Tom loves spending endless hours playing video games online with his cousins in France or his friends at home in Mountain View, California. It’s why the game room is his favorite place at The Children’s Inn at NIH.
“I can play video games for days,” Tom says. “At The Inn, you can pretty much check out any game you want. They have it all.”
The video games and other features of The Inn helped him and his family relax and feel at home even while Tom was getting help at the National Institute of Health’s Clinical Center to beat a rare disease that had begun to stop him from achieving one of his goals: growing tall.
Tom, now 15, always liked the idea of being tall and was set on becoming at least as tall as his cousin. Impatient to see himself grow, he closely monitored his height and was upset when in fourth grade he seemed to have stopped growing.
“I told him, ‘Don’t worry; the summer is coming up, and by the end of it, you’ll have grown,’” his mom remembers telling Tom.
But by the end of summer, the jeans he had worn before the break still fit. Rather than growing tall, Tom had started gaining weight.
Surprised, Tom’s mom, Sylvie, took him to the pediatrician who examined Tom and did bloodwork.
“The doctor said, ‘I’m pretty sure it’s Cushing’s,’” Sylvie says.
Cushing syndrome is an adrenal or pituitary gland disorder that disrupts the production of hormones in the body.
While Cushing’s is rare in children, its symptoms can include stunted growth, weight gain and headaches, all of which Tom experienced. Other physical symptoms may include, a round, red face, a lump between the shoulders called a buffalo hump and, for some youngsters, reddish-purple stretch marks called striae (pronounced STRAHY-uh) on the body.
There are several ways Cushing syndrome can develop, including from prolonged use of medications that contain a cortisol-like synthetic compound, such as Prednisone. The disorder also can be caused by a tumor growing on the pea-sized but highly important pituitary gland, located on the base of the brain.
Removing pituitary gland tumors can be challenging in children because the tumors are often tiny – less than one millimeter in size. Their small size makes pinpointing them extremely difficult and extracting them even more so, especially due to the location on the brain stem, explained Dr. Constantine A. Stratakis, scientific director of the Eunice Kennedy Shriver National Institute of Child Health and Human Development (NICHD).
Suspecting that a pituitary gland tumor had caused Cushing’s in Tom, his doctors in California referred him to NICHD because of the expertise needed to identify and surgically remove the tumor.
The NIH has been treating Cushing syndrome since the early 1970s. Generations of doctors trained at the NIH have developed methods to better diagnose Cushing syndrome, which have resulted in significant improvements in health outcomes for children and adults affected by this rare disorder. The NIH Clinical Center is one of the only places in the country to use a specialized magnetic imaging test to locate miniscule tumors.
“Having children with Cushing’s at the NIH allows us to improve and develop better methods for diagnosis and treatment,” said Dr. Stratakis, who has discovered gene mutations responsible for Cushing’s, as well as a number of tests to better diagnose the condition in children.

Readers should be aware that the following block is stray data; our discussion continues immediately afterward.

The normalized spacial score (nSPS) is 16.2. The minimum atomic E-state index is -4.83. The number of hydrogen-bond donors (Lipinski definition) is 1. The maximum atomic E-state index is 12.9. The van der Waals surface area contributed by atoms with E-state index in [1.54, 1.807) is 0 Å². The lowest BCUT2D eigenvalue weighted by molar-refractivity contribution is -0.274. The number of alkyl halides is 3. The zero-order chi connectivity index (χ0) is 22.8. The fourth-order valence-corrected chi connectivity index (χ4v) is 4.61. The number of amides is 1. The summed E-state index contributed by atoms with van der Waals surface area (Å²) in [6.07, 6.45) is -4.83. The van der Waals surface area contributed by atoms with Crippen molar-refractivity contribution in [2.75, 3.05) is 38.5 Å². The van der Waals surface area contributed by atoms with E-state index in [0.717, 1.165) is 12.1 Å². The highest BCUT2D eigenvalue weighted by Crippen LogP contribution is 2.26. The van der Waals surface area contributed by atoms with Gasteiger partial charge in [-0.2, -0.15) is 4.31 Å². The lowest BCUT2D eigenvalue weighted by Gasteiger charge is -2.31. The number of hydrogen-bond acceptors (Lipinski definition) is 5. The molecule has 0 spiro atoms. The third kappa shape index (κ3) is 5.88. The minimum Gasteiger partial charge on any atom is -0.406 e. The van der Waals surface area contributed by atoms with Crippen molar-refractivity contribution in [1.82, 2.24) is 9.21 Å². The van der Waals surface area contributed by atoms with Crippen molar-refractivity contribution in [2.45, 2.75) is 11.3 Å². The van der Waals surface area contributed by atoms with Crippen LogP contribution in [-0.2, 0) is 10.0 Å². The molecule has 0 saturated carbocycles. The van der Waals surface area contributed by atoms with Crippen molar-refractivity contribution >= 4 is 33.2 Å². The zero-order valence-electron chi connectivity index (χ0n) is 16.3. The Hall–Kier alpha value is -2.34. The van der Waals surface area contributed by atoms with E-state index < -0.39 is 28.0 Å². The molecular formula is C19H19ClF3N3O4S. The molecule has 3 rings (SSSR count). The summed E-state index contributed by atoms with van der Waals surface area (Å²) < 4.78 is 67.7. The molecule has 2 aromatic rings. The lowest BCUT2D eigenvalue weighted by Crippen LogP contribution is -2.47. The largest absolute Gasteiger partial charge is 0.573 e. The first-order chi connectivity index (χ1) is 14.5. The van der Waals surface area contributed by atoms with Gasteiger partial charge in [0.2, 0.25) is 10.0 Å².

Dr. Stratakis also emphasized the need for children with rare disorders to be seen at highly specialized centers where the expertise to manage their illness is concentrated.
For Tom, locating the precise location of the tumor took time because it was hidden from plain view and not visible on standard magnetic imaging tests.
However, two years after diagnosis, Tom was scheduled for surgery at the NIH Clinical Center.
“The worst were the headaches,” Tom explains, referring to the bruising from metal rods that held his head perfectly in place for the doctors to perform the delicate surgery.
The doctors successfully removed the tumor, and recovery was quick. To his delight, Tom soon began growing again, allowing his body to absorb the 40 lbs. he had gained due to Cushing’s.
Prior to Tom’s illness, his family, who is originally from Lille, France, hadn’t been familiar with the National Institutes of Health.
“For me, the NIH – at the beginning, I had no idea what it was,” Sylvie says. “I didn’t hear the name before. And now, I say, ‘Wow, it’s an amazing place.’ We met a lot of different people, and we can see that they’re taking care of different diseases and people from all over the world. It’s really amazing.”
While Tom is in good health overall, two years post-surgery, he has stopped growing again. He recently returned to The Inn a seventh time for additional testing at the NIH.
Tests confirmed Tom has beaten Cushing’s. However, one of the side effects of having had Cushing’s can be a short body stature. Set on growing, Tom and his family now have to decide whether they want to coax his body into growing through rigorous exercise or by taking growth hormone shots.
“I think that everybody can find a spot for themselves here, where you can relax and get things out of your mind,” Sylvie says about The Children’s Inn. “We really love this place.”
During their recent visit, Tom challenged his mom to a pool game in The Inn’s game room and a friendly but fierce foosball competition in The Inn’s teen lounge.
“The Children’s Inn is really like ‘a place like home’ because it’s just so friendly, and there are a bunch of things to do to take your mind off,” Tom says. “If you take a look around, there is not a lot of medical things that you see – there are kitchens, there’s dinners and a gaming room, you can do some sports, you can do yoga – there’s just so many things that you can do that take your mind off – it’s just really nice.”